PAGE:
Warren Buffett is one of the greatest investors in history. His long-term track record is unparalleled. Especially during a market crash, it pays to monitor how the Oracle of Omaha is investing.
This year, Buffett’s holding company, Berkshire Hathaway Inc., made several notable trades. A few weeks ago, Buffett appeared to buy shares in embattled airline stocks including Delta Air Lines, Inc. This caught the eye of countless value investors.
Due to the coronavirus, airline travel has fallen off a cliff. It’s becoming obvious that the entire sector will need a bailout, likely on a global basis. But Buffett and Berkshire are known to take risks when no one else is willing. During the 2008 market crash, for example, it secured fantastic deals on a number of blue-chip stocks, even as the rest of the market remained wary.
If you want to capitalize on the bear market, should you follow Buffett and buy U.S. airline stocks like Delta? What about Canadian airliners like Air Canada?
This market crash is different
During previous market crashes, Buffett took his time.
In February 2009, the exact trough of the financial crisis, Forbes reported that “Warren Buffett made a trip to Tiffany & Co. just days before Valentine’s Day, but the billionaire didn’t end up with a little blue box, instead he bought $250 million of the company’s debt.”
The debt paid annual interest of 10%. That was quite a bargain for such a blue-chip company. In the previous weeks and months, Buffett made similar deals with Goldman Sachs, General Electric, and Swiss Re.
By waiting for the crisis to worsen, Buffett ensured the maximum amount of profit possible. He didn’t invest big when market sentiment was falling. He went all-in when market sentiment was at rock bottom.
That’s what makes the recent market crash notable. This time, Buffett bought early.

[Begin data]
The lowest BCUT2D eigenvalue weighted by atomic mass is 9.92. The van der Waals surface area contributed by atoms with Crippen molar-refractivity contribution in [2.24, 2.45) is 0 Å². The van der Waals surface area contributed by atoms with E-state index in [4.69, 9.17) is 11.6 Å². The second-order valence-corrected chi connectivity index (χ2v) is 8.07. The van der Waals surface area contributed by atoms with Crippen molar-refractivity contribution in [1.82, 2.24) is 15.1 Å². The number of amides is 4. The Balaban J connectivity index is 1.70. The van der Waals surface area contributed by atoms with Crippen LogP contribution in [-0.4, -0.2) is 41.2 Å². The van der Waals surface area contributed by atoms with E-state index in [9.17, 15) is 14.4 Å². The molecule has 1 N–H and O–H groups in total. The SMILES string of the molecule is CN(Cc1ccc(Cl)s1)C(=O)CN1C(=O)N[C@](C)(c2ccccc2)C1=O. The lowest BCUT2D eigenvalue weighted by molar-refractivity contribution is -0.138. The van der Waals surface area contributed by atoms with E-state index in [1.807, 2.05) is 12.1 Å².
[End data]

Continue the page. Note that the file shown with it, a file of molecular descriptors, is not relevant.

On March 11, Berkshire Hathaway, already the largest shareholder of Delta, added to its holdings. The stake increase represented a clearly bullish stance for Buffett, as he was already the second-largest stockholder of United Airlines, American Airlines, and Southwest Airlines.
It seems like Buffett was betting that well-financed competitors could capitalize on their lower-quality peers. “The current downturn in travel…may help the more financially sound carriers, such as Delta, if it shakes out debt-burden competitors such as Norwegian Air Shuttle,” noted The Wall Street Journal.
Wait a minute
Maybe this market crash isn’t different than the past.
A few days after Berkshire upped its Delta bet, more news hit the wire. The airline industry started lobbying for $50 billion in financial assistance. That’s three times what it requested after 9/11. Delta stock fell by a third as the airline revealed it was burning more than $60 million in cash every day. Standard & Poor’s downgraded Delta’s credit rating to “junk.”
On April 3, Berkshire appeared to throw in the towel, unloading $350 million in Delta and Southwest stock. This brought his stakes below 10%, meaning any future sales may go unreported. It’s possible that Berkshire has unwound its position entirely. That wouldn’t be surprising considering the biggest dominos are yet to fall.
At this point, investing in airlines is like buying bank stocks in early 2009. There’s a lot of money to be made, but there’s also a lot of money to lose. Knowing the winners and losers is a matter of chance. Which companies will receive direct federal assistance, and at what terms? Even with a bailout, many airline analysts are saying that more financing will be needed.
If you want to invest in airlines today, you’re playing a game of pure chance. That may be compelling for some, but for veteran value investors like Buffett, the risk appears to be too unquantifiable.